14 Jan 2018 | 04:57am IST
The skateboarders of Goa
For the last five years or so, there has been a growing community of alternate adventure sport enthusiasts in Goa. The tribe of skateboarders that is part of this underground sports scene has also been growing. Café takes a look a this trend and lifestyle
the 1990s, Fido Dido, the cartoon
character mascot of a popular beverage, was quite the rage, with
his cool vibe and skateboard, teasing at a culture relatively unknown to India,
let alone Goa. Fido may have disappeared from the picture, but this underground
scene is very much alive and kicking and Goa has a big role in the story of how
that culture has evolved over the last decade or so.
The alternative sports scene in India
hangs out together a lot. Skateboarders are often found in the mix of surfers,
slackliners, mountain bikers, BMXers, snowboarders, longboarders and other
adventure enthusiasts; the communities are very intertwined. Even the
underground hip hop scene in India is very tight with the skateboarding scene.
It's common to find B boys, rappers and graffiti artists at a skate event.
Events such as these have found a growing
base in Goa and while there is more to come, the first skate park of India was
built in Goa sometime around 2003. “It used to be a very beautiful skate park
but unfortunately it isn't accessible to skate today. This was probably when
skateboarding first came to India and Goa. Ten years later, there were a few
skaters in different pockets of India, many who knew of each other but probably
had never met. Everything was online. The Third Eye Tour of 2014 bought all
these skaters together for the first time on a three-city skate tour from
Bangalore to Goa via Hampi. That set the ball rolling,” says Anveer Mehta. Anveer,
a resident of Panjim, and other members of this community can be seen skating
on the streets of Panjim when there is no traffic.
Some of these street skaters prefer jumping sets of stairs,
skating ledges and rails and just cruising, while others prefer transition and
skatepark, trying out tricks such as the kickflip, rock n roll, no comply,
treflip, powerslides, grinds, tail stalls, etc.
have our favourite spots in Panjim. Night skatemeets are great. Apart from that
there's Patto plaza, Goa University, Don Bosco and the Youth Hostel(YH) skating
rink in Miramar. Since most of these spots are flat ground, we're either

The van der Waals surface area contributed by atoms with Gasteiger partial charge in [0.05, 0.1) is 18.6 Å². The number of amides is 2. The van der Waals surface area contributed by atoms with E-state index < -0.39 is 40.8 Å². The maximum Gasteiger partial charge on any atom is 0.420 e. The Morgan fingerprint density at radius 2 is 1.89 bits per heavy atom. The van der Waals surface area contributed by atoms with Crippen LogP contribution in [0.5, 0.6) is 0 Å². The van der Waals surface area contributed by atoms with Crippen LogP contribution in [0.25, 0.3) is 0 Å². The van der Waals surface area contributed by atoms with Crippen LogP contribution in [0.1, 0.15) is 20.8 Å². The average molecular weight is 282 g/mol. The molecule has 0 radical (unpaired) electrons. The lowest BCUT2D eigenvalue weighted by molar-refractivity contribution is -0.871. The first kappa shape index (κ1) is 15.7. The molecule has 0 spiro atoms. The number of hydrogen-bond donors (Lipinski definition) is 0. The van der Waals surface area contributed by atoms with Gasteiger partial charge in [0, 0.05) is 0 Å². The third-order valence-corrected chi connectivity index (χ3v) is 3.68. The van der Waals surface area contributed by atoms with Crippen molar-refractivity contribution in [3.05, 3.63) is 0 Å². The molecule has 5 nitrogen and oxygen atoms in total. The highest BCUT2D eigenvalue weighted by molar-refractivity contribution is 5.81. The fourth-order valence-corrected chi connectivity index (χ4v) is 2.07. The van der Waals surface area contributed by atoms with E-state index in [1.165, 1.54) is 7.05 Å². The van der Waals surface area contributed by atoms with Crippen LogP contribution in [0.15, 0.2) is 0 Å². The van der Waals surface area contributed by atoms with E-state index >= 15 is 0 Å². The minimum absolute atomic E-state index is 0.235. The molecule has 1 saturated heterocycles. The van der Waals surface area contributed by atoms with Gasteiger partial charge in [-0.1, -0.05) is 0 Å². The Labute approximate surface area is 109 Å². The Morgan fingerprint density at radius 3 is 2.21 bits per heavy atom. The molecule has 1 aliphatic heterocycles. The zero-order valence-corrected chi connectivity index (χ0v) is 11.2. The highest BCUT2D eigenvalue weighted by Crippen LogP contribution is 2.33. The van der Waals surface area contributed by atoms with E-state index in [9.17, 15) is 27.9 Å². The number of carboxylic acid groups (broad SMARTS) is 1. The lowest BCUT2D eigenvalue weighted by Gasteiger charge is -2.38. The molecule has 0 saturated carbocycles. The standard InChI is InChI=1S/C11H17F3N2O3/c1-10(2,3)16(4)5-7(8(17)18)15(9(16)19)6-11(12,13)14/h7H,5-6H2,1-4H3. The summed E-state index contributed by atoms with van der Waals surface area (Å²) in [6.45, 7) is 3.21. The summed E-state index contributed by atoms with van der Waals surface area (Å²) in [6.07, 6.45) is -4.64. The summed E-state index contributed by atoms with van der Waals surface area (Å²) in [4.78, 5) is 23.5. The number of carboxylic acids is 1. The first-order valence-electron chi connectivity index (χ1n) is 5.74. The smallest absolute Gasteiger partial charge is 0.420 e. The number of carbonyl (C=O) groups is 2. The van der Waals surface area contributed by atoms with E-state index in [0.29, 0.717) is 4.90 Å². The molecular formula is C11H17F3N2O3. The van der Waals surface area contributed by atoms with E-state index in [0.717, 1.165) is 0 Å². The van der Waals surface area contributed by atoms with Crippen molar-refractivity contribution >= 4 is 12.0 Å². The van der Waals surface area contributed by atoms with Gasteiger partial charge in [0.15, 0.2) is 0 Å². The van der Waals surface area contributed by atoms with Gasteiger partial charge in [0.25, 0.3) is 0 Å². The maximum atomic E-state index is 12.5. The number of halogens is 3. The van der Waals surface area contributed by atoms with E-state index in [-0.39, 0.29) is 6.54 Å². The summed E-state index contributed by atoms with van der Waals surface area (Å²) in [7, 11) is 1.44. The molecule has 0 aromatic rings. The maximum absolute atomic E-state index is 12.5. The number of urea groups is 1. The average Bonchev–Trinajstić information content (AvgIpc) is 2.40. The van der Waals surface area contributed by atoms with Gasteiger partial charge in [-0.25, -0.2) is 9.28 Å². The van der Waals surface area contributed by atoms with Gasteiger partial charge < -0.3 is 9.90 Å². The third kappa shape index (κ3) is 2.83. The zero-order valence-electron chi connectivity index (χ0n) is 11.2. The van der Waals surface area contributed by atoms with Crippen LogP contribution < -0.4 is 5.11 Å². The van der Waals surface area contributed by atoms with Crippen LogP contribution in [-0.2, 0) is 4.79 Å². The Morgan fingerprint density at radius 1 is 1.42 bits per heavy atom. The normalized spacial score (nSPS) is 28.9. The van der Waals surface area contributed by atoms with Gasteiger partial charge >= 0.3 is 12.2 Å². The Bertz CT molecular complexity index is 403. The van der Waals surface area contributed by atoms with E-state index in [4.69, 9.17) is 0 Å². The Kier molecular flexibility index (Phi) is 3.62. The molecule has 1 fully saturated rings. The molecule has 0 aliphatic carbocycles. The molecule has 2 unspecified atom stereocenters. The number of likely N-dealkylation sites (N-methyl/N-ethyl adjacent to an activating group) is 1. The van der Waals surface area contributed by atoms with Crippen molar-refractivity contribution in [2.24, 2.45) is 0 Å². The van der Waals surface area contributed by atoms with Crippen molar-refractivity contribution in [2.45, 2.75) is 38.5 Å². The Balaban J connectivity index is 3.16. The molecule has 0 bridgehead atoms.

building our own wooden ramps or spot hunting for something new,” adds Anveer.
Their latest work on a new skating park at the Youth Hostel has
generated a lot of buzz on social media ever since they got Vans, the
international footwear and apparel company to help them sponsor their build.
“This is going to be a real spark. To have something like this
in Panjim will really help push the scene as well as every individual skater,”
adds Vaibhav Rasam.
The group has also trained a large number of people, from ages 4
to forty. “You just introduce someone to the basics and then they find their
own style. We’re soon planning to take classes again to help build this
community,” says Vaibhav.
While India itself has just around 15 parks, besides the one
coming up at YH, skatemeets in Goa happen at the ALIS bowl in Morjim and the
Cirrus skate park in Anjuna that was made by Holystoked, a collective from
Bangalore that also organises the popular ‘Holy Detour’- a three-city skate
tour where a bus full of skaters travel and skate together. The event sees
skaters from Bangalore, Hyderabad, Mumbai, Delhi, Chennai and Madhya Pradesh.
Apart from this, last year, Redbull sent four skateboarders from
North America, South America, Europe and Africa to India, where Goa along with
Bangalore and Chennai were the locations they visited. “They skated all over
Panjim at spots we guys could have never imagined were skateable. It was
absolutely insane. The guys along with local skaters did a demo show at Don
Bosco School too,” says Samuel Ferreira.
There’s also the Girls Skate India tour that brings together
girl skateboarders and videographers and more together on a three-city skate
trip across India.
Apart from that we always have some skateboarders visiting Goa,
and when they do, we always meet for a session. It’s the same if we travel to
another city with our boards. It’s great, you make new friends and get to skate
new spots, learn new tricks,” says Samuel. Sharing that sentiment, Anveer adds
that the energy from the skateboard community has pushed them to try out new
things, which is rewarding and inspiring.
really teaches you two things - how to take a really bad fall and get up, and
how to keep pushing,” sums up Anveer.